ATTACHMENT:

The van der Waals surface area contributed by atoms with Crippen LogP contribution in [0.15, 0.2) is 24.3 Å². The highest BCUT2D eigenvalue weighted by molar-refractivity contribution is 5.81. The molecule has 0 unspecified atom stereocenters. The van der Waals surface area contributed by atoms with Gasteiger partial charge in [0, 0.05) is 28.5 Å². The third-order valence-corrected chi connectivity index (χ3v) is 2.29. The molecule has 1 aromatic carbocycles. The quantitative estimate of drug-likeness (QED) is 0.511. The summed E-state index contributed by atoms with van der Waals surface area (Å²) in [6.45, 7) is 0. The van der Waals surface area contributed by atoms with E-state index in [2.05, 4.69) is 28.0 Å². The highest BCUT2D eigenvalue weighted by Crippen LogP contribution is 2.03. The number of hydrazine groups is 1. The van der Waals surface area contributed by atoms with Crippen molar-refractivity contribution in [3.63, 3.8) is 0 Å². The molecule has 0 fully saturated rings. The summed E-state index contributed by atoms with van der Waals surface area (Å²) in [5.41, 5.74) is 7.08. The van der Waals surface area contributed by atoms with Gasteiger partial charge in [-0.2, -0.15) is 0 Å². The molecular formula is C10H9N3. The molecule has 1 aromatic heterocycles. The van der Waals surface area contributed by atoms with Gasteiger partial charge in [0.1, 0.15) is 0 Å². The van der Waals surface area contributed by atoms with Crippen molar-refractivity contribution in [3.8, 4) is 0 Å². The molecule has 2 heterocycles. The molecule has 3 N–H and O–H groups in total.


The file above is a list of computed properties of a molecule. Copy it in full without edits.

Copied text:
The van der Waals surface area contributed by atoms with Crippen LogP contribution in [0.15, 0.2) is 24.3 Å². The highest BCUT2D eigenvalue weighted by molar-refractivity contribution is 5.81. The molecule has 0 unspecified atom stereocenters. The van der Waals surface area contributed by atoms with Gasteiger partial charge in [0, 0.05) is 28.5 Å². The third-order valence-corrected chi connectivity index (χ3v) is 2.29. The molecule has 1 aromatic carbocycles. The quantitative estimate of drug-likeness (QED) is 0.511. The summed E-state index contributed by atoms with van der Waals surface area (Å²) in [6.45, 7) is 0. The van der Waals surface area contributed by atoms with E-state index in [2.05, 4.69) is 28.0 Å². The highest BCUT2D eigenvalue weighted by Crippen LogP contribution is 2.03. The number of hydrazine groups is 1. The van der Waals surface area contributed by atoms with Crippen molar-refractivity contribution in [3.63, 3.8) is 0 Å². The molecule has 0 fully saturated rings. The summed E-state index contributed by atoms with van der Waals surface area (Å²) in [5.41, 5.74) is 7.08. The van der Waals surface area contributed by atoms with Gasteiger partial charge in [-0.2, -0.15) is 0 Å². The molecular formula is C10H9N3. The molecule has 1 aromatic heterocycles. The van der Waals surface area contributed by atoms with Gasteiger partial charge in [0.1, 0.15) is 0 Å². The van der Waals surface area contributed by atoms with Crippen molar-refractivity contribution in [3.8, 4) is 0 Å². The molecule has 2 heterocycles. The molecule has 3 N–H and O–H groups in total.